Main uses of copper
Approximately 65% of copper produced is used for electrical applications. Copper has the highest electrical conductivity of any metal, apart from silver, leading to applications in:
- Power generation and transmission - motors, generators and transformers provide and deliver electricity safely and efficiently to homes and businesses. As newer, larger offices are built requiring air conditioning and ventilation systems, the demand for copper wire increases further.
- Electrical equipment providing circuitry, wiring and contacts for PCs, TVs and mobile phones.
25% of all the copper produced is used in buildings, for plumbing, roofing and cladding.
Copper provides light, durable maintenance-free structures that are naturally good looking, long lasting and fully recyclable.
Copper was first used by the ancient Egyptians for water piping; samples taken from a temple dated 2750 BC are still in good condition. Copper was also used by the Romans as water pipes and cisterns.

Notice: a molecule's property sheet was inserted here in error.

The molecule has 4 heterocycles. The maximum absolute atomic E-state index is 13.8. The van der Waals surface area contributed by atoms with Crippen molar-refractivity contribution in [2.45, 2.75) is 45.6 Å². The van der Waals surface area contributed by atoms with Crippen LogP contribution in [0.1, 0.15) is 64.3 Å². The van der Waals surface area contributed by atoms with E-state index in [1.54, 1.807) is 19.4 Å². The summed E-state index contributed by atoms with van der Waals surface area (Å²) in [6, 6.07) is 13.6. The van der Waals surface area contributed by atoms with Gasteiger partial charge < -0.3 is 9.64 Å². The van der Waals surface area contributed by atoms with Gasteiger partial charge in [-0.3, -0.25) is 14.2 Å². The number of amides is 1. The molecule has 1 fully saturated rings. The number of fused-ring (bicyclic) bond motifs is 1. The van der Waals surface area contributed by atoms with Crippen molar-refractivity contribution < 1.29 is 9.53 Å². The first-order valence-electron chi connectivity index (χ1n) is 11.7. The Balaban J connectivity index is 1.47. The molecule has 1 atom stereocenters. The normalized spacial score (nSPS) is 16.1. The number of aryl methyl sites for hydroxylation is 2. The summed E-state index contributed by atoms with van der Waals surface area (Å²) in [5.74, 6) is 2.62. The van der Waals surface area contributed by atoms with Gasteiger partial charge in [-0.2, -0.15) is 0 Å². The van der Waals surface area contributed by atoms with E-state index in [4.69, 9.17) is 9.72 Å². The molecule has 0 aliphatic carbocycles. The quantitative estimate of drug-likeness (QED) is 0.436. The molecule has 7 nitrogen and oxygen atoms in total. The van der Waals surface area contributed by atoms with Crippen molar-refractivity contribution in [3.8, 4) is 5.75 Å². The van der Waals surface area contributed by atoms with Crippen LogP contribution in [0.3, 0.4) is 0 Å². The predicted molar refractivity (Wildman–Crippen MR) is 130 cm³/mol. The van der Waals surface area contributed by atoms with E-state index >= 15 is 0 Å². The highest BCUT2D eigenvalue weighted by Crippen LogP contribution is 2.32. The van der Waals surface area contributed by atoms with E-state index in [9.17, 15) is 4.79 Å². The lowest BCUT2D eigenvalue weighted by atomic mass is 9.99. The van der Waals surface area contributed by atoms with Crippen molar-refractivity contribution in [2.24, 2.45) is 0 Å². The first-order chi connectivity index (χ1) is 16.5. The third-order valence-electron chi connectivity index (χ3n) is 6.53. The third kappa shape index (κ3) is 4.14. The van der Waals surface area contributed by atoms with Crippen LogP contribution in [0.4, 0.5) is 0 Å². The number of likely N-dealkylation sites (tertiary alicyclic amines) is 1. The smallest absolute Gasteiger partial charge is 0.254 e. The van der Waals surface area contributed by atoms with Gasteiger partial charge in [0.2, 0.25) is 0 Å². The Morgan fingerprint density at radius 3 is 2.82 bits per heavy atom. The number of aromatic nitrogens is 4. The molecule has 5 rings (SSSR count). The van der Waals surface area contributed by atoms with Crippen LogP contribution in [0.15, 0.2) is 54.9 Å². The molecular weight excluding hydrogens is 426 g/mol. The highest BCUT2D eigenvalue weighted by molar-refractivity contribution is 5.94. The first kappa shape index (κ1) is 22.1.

Trains, trams, cars and lorries all need copper and transport accounts for 7% of copper usage.
The high purity copper wire harness system carries the current from the battery throughout the vehicle to equipment such as lights, central locking, on board computers and satellite navigation systems. Electric motors, which are wound with high conductivity wire, are used in many of these devices. The average car contains about 1km of wire.
Electric super trams in cities such as Manchester, Sheffield and Croydon, provide clean, efficient transport powered by electric motors. The overhead contact wires are either copper-silver or copper-cadmium alloys.